When I speak to groups of people, I urge them to get to know the story behind their food—and to make sure that story is one they can be proud of. Last month's recall of nearly a half a billion eggs has pulled back the curtain on industrial egg production, and shown many Americans the story they never knew about how eggs get onto their plates. It's not a story eaters can be proud of. Nor is it one the farmer can be proud of. Nor is it one our food regulatory agencies can be proud of.
In fact, there are so many unpleasant realities in this story that we still don't know exactly which elements contributed to the presence of Salmonella—cramped cages, mouse droppings, dead insects, chicken feed containing chicken bone meal. [Editor's note: See Joe Fassler's timeline of violations on DeCoster egg farms in Maine.] But it's not just a story about eggs, of course.
Over the past year, the USDA and the Department of Justice have been holding antitrust workshops all over the country, examining how consolidation is affecting our agricultural system. They have listened to hog farmers, cattle producers, and dairy farmers in an attempt to understand what this means for small and mid-sized farmers and ranchers, and what this ultimately means for the consumer.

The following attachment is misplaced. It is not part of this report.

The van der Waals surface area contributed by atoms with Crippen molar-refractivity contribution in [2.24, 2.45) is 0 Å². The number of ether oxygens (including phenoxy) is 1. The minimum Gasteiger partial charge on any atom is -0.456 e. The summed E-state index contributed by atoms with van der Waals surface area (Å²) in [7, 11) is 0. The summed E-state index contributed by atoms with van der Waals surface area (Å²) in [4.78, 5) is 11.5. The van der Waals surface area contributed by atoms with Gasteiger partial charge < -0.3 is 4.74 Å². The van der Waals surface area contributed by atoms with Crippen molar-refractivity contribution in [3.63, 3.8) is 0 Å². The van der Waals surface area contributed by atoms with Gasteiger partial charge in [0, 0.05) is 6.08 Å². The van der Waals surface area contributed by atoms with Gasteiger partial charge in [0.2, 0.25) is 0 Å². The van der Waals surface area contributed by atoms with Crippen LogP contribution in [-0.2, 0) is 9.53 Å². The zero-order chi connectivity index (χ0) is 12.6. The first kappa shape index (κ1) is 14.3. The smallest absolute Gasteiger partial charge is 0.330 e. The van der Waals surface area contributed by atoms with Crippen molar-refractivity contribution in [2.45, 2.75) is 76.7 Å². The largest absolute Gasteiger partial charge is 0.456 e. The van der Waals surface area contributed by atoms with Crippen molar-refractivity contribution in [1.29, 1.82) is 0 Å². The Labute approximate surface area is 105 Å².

When half a billion eggs get recalled, consumers are rightfully scared and wonder what their alternatives are. For most people, there isn't one. If only a handful of companies control the majority of the market, it means that when disease strikes, and spreads, there aren't many places to turn. People in all 50 states eat eggs, but 50 percent of our eggs are produced in only five states. The same week that the egg recall was announced, there was a beef recall. And we all remember recent widespread spinach and peanut recalls.
In each story there have been similar narrative elements: large companies trying to get away with as much as they can, even if it means selling consumers product they know is contaminated; ineffective communication about violations between FDA and USDA; repeated bad actors allowed to stay in business; rapid and far-reaching spread of the product, making it challenging to recall all of it effectively; sick consumers and sometimes, tragically, dead ones.
The Department of Justice is starting to learn the story, and consumers are starting to learn too. The next step will be for government and individuals alike to demand a system that respects farmers, respects the environment, and respects the health and safety of consumers. A great starting point is communication—let's demand that the FDA and the USDA talk to each other to make sure that bad actors are held accountable and forced to clean up their act before contaminated food makes its way to our tables.
Watch Slow Food USA's newly released "The Story Behind Your Food" video:
We want to hear what you think about this article. Submit a letter to the editor or write to email@example.com.